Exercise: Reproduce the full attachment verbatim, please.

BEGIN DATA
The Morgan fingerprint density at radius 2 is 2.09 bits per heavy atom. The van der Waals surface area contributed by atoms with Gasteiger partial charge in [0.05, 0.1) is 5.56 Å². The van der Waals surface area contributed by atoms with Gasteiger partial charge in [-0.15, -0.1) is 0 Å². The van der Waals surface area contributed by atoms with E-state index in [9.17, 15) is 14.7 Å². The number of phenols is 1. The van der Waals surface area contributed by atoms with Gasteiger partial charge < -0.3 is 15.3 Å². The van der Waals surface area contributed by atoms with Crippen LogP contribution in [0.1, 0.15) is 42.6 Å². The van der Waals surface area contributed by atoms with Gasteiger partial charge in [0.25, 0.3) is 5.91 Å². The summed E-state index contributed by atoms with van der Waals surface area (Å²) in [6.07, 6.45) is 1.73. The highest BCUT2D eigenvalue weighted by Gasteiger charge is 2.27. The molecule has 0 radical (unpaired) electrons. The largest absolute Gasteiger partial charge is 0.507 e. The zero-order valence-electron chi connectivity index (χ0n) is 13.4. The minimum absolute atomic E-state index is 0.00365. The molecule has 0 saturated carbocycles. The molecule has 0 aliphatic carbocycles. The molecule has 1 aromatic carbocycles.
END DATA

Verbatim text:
The Morgan fingerprint density at radius 2 is 2.09 bits per heavy atom. The van der Waals surface area contributed by atoms with Gasteiger partial charge in [0.05, 0.1) is 5.56 Å². The van der Waals surface area contributed by atoms with Gasteiger partial charge in [-0.15, -0.1) is 0 Å². The van der Waals surface area contributed by atoms with E-state index in [9.17, 15) is 14.7 Å². The number of phenols is 1. The van der Waals surface area contributed by atoms with Gasteiger partial charge < -0.3 is 15.3 Å². The van der Waals surface area contributed by atoms with Crippen LogP contribution in [0.1, 0.15) is 42.6 Å². The van der Waals surface area contributed by atoms with Gasteiger partial charge in [0.25, 0.3) is 5.91 Å². The summed E-state index contributed by atoms with van der Waals surface area (Å²) in [6.07, 6.45) is 1.73. The highest BCUT2D eigenvalue weighted by Gasteiger charge is 2.27. The molecule has 0 radical (unpaired) electrons. The largest absolute Gasteiger partial charge is 0.507 e. The zero-order valence-electron chi connectivity index (χ0n) is 13.4. The minimum absolute atomic E-state index is 0.00365. The molecule has 0 saturated carbocycles. The molecule has 0 aliphatic carbocycles. The molecule has 1 aromatic carbocycles.